Unraveling ‘Gordian Knot’ generates apathy
Georg Polger is getting over a breakup and making a meager living as a freelance translator in the south of France when he gets a call from the newly formed Bulnakov Translation Service. During his first meeting with the owner, Georg is not only offered steady work but is asked to accompany the young and beautiful Francoise Kramsky to Lyon to help represent the firm at an
And as if that’s not enough good luck to make him suspicious, one of Georg’s former employers dies abruptly. At Bulnakov’s urging Georg applies (successfully) to take over management of the deceased’s translation business. The first project the company takes on under Georg’s leadership involves design and construction plans for military helicopters. By now any reader will have realized that all is not well, but Georg doesn’t catch on until he wakes up one night and catches Francoise photographing the schematics.
“The Gordian Knot’’ is a novel I really wanted to like, but in spite of some genuinely chilling moments and one exciting sequence during the denouement, I felt emotionally disengaged from the characters. That’s not appropriate for a thriller, even one as cerebral as this one.
Georg confronts Bulnakov about what’s going on. Bulnakov responds by destroying Georg’s business. Meanwhile, Francoise has disappeared.
Georg goes to New York because he has reason to believe Francoise is there.
He succeeds in finding Francoise (who now has a child) and moves in with her. Little by little, she tells Georg something of herself and her continuing work for Bulnakov. But what Francoise really reveals is just how little she cares about other people.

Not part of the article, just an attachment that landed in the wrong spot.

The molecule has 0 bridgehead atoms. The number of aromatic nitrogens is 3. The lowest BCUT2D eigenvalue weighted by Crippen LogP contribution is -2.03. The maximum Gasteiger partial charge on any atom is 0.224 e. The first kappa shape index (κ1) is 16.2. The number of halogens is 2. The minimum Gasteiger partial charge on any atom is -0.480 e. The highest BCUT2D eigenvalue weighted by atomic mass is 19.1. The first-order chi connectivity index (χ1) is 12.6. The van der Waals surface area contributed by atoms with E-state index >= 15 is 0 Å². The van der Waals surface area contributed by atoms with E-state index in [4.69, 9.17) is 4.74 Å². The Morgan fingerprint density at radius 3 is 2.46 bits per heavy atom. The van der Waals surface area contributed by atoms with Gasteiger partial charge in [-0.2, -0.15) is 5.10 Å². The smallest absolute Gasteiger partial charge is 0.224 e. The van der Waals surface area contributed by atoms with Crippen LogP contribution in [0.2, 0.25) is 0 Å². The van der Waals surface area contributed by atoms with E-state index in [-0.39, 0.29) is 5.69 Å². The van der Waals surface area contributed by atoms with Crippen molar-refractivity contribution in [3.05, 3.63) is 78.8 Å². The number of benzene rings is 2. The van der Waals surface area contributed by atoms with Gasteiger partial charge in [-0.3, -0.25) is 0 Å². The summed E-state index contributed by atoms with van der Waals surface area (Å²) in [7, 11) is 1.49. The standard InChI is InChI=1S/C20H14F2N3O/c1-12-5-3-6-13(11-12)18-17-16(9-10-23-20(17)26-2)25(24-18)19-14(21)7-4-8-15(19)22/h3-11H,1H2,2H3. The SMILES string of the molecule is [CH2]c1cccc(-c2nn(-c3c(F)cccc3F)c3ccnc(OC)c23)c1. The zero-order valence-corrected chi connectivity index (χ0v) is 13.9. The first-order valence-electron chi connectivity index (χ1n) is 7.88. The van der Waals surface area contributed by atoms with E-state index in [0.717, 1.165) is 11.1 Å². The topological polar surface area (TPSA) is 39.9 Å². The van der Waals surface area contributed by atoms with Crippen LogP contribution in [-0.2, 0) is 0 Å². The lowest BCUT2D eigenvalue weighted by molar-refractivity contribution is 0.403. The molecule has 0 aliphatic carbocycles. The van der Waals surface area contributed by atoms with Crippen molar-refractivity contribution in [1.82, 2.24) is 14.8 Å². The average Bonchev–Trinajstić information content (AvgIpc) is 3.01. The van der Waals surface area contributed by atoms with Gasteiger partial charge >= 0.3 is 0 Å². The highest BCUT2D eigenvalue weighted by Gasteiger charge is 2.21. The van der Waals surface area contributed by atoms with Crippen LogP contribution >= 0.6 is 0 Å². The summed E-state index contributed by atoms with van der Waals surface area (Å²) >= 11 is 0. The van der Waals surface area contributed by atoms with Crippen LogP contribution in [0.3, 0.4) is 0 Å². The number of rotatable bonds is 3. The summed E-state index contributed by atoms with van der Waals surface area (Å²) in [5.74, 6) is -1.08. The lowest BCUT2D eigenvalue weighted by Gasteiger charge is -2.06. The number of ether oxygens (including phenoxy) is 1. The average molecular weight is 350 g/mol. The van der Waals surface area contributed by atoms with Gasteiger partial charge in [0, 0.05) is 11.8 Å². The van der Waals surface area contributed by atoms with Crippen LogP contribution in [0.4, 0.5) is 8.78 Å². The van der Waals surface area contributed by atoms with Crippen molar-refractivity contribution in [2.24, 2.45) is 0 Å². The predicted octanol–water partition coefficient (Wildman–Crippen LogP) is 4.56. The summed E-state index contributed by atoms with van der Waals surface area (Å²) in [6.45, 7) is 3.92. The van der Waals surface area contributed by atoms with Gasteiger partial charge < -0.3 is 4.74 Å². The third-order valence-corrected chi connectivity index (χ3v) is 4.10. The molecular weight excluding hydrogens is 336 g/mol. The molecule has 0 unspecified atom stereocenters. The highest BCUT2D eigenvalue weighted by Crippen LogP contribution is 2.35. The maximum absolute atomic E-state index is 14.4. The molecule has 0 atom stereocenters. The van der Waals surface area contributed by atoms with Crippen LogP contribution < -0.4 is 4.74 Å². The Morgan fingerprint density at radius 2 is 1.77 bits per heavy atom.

When asking himself why he loves her, Georg comes to the conclusion that he doesn’t know. I in turn was asking myself how dishonest, cold-hearted, and dangerous does a woman have to be to make Georg walk away?
Any believability the book possessed was destroyed when Georg secures Francoise’s cooperation in his plan to get back at Bulnakov by threatening her baby. To the extent that Georg is a character at all he is simply incapable of this, and you would think a woman in espionage would know an empty threat.
The book closes with an irritatingly self-conscious epilogue. It’s set years after the aforementioned events, Georg and Francoise live together in Lisbon, and Georg is entertaining an old friend who has taken Georg and Francoise’s story and written. . . “The Gordian Knot.’’ Georg and his friend discuss the emotionally distant quality of the narrative.
This self-referential epilogue makes sense given Bernhard Schlink’s concerns with the inadequacy of language. One of the themes of his critically acclaimed “The Reader’’ was whether written and oral accounts could make later generations truly understand the realities of the Holocaust. However, to take the idea of the inability of narrative to convey experience and embody it in a novel in such a self-conscious and frustrating manner is, to say the least, disappointing.
The first duty of an author is to make the reader care. And for the most part, I didn’t.
Kevin O’Kelly can be reached through his blog at notesandcomments1.blogspot.com.